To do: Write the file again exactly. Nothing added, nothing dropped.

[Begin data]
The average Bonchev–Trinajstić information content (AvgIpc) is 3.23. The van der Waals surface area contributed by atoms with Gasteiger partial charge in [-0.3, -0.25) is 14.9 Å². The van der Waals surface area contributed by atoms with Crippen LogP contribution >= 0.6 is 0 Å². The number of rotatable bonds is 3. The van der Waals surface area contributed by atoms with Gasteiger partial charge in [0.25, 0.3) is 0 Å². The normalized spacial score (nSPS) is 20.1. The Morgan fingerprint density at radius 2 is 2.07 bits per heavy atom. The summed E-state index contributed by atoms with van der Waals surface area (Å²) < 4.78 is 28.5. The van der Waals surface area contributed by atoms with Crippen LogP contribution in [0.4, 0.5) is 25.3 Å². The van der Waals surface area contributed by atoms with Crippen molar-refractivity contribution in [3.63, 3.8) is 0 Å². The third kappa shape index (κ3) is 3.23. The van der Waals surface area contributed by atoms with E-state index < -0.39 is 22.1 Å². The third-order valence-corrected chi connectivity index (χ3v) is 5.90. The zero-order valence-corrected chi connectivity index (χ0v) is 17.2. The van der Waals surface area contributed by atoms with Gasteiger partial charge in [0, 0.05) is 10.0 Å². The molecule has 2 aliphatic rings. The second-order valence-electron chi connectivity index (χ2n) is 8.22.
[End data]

The average Bonchev–Trinajstić information content (AvgIpc) is 3.23. The van der Waals surface area contributed by atoms with Gasteiger partial charge in [-0.3, -0.25) is 14.9 Å². The van der Waals surface area contributed by atoms with Crippen LogP contribution >= 0.6 is 0 Å². The number of rotatable bonds is 3. The van der Waals surface area contributed by atoms with Gasteiger partial charge in [0.25, 0.3) is 0 Å². The normalized spacial score (nSPS) is 20.1. The Morgan fingerprint density at radius 2 is 2.07 bits per heavy atom. The summed E-state index contributed by atoms with van der Waals surface area (Å²) < 4.78 is 28.5. The van der Waals surface area contributed by atoms with Crippen LogP contribution in [0.4, 0.5) is 25.3 Å². The van der Waals surface area contributed by atoms with Crippen molar-refractivity contribution in [3.63, 3.8) is 0 Å². The third kappa shape index (κ3) is 3.23. The van der Waals surface area contributed by atoms with E-state index < -0.39 is 22.1 Å². The third-order valence-corrected chi connectivity index (χ3v) is 5.90. The zero-order valence-corrected chi connectivity index (χ0v) is 17.2. The van der Waals surface area contributed by atoms with Gasteiger partial charge in [0, 0.05) is 10.0 Å². The molecule has 2 aliphatic rings. The second-order valence-electron chi connectivity index (χ2n) is 8.22.